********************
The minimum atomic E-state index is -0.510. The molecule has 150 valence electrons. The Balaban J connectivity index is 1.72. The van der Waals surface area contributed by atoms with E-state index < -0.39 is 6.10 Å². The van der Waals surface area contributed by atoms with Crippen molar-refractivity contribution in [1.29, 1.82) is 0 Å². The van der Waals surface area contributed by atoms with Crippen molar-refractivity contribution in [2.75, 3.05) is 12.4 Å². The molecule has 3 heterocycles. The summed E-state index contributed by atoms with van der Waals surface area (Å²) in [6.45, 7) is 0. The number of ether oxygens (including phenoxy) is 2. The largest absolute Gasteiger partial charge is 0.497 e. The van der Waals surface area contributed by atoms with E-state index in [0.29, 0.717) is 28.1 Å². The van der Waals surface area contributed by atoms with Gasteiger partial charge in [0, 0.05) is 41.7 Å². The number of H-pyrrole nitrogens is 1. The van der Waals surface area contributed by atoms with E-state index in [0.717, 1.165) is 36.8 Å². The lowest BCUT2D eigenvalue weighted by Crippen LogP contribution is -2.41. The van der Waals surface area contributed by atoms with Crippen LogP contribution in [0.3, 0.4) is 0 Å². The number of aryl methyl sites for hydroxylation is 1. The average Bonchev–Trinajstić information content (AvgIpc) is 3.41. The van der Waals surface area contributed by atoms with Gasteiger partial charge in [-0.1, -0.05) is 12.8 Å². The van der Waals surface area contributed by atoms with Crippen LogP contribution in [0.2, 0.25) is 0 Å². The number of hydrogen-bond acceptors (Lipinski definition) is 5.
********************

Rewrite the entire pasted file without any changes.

The minimum atomic E-state index is -0.510. The molecule has 150 valence electrons. The Balaban J connectivity index is 1.72. The van der Waals surface area contributed by atoms with E-state index < -0.39 is 6.10 Å². The van der Waals surface area contributed by atoms with Crippen molar-refractivity contribution in [1.29, 1.82) is 0 Å². The van der Waals surface area contributed by atoms with Crippen molar-refractivity contribution in [2.75, 3.05) is 12.4 Å². The molecule has 3 heterocycles. The summed E-state index contributed by atoms with van der Waals surface area (Å²) in [6.45, 7) is 0. The number of ether oxygens (including phenoxy) is 2. The largest absolute Gasteiger partial charge is 0.497 e. The van der Waals surface area contributed by atoms with E-state index in [0.29, 0.717) is 28.1 Å². The van der Waals surface area contributed by atoms with Gasteiger partial charge in [0, 0.05) is 41.7 Å². The number of H-pyrrole nitrogens is 1. The van der Waals surface area contributed by atoms with E-state index in [0.717, 1.165) is 36.8 Å². The lowest BCUT2D eigenvalue weighted by Crippen LogP contribution is -2.41. The van der Waals surface area contributed by atoms with Crippen LogP contribution in [0.3, 0.4) is 0 Å². The number of aryl methyl sites for hydroxylation is 1. The average Bonchev–Trinajstić information content (AvgIpc) is 3.41. The van der Waals surface area contributed by atoms with Gasteiger partial charge in [-0.1, -0.05) is 12.8 Å². The van der Waals surface area contributed by atoms with Crippen LogP contribution in [0.2, 0.25) is 0 Å². The number of hydrogen-bond acceptors (Lipinski definition) is 5.